PREMISE OF THE STUDY: Human activities threaten thousands of species with extinction. However, it remains difficult to predict extinction risk for many vulnerable species. Species traits, species characteristics such as rarity or habitat use, and phylogenetic patterns are associated with responses to anthropogenic environmental change and may help predict likelihood of extinction. METHODS: We used historical botanical data from Kalamazoo County, Michigan, USA, to examine whether species traits (growth form, life history, nitrogen-fixation, photosynthetic pathway), species characteristics (community association, species origin, range edge, habitat specialization, rarity), or phylogenetic relatedness explain local species loss at the county level...
April 8, 2019: American Journal of Botany
Anastasiia Onyshchenko, Elizabeth C Ruck, Teofil Nakov, Andrew J Alverson
PREMISE OF THE STUDY: Loss of photosynthesis is a common and often repeated trajectory in nearly all major groups of photosynthetic eukaryotes. One small subset of "apochloritic" diatoms in the genus Nitzschia have lost their ability to photosynthesize and require extracellular carbon for growth. Similar to other secondarily nonphotosynthetic taxa, apochloritic diatoms maintain colorless plastids with highly reduced plastid genomes. Although the narrow taxonomic breadth of apochloritic Nitzschia suggests a single loss of photosynthesis in their common ancestor, previous phylogenetic analyses suggested that photosynthesis was lost multiple times...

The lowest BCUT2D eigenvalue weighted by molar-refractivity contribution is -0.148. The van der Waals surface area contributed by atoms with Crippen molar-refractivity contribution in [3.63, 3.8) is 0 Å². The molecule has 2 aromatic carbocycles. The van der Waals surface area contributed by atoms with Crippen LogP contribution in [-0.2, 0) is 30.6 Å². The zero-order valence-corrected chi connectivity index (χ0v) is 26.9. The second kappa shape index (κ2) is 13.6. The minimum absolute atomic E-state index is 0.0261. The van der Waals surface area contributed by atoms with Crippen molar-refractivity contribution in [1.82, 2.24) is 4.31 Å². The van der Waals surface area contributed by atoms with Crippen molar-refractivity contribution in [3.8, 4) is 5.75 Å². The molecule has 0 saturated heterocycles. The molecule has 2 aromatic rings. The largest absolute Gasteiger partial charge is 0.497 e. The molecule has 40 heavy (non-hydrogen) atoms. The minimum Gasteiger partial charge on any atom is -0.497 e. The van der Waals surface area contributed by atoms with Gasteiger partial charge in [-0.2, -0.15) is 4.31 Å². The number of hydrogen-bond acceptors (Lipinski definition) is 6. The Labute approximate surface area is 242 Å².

April 8, 2019: American Journal of Botany
Jan Salick, Zhendong Fang, Robbie Hart
PREMISE OF THE STUDY: With biodiversity and rates of climate change among the highest, the eastern Himalaya are critical for understanding the interaction of these two variables. However, there is a dearth of longitudinal data sets that address the effects of climate change on the exceptional alpine biodiversity of the Himalaya. METHODS: We established permanent alpine vegetation monitoring plots in three mountain chains of the Hengduan Mountains, the easternmost Himalaya, which have warmed 0...
April 1, 2019: American Journal of Botany
Ricky S Kong, Hugh A L Henry
PREMISE OF THE STUDY: Freezing and drought both result in cellular dehydration, and similar physiological responses to these stressors may result in cross acclimation, whereby prior freezing exposure increases subsequent drought tolerance. We examined how spring freezing influences summer drought tolerance for a range of herbaceous old field species: 6 graminoids (Agrostis stolonifera, Arrhenatherum elatius, Bromus inermis, Festuca rubra, Lolium perenne, Poa compressa) and 2 forbs (Plantago lanceolata, Securigera varia), with the goal of examining the generality of cross acclimation responses...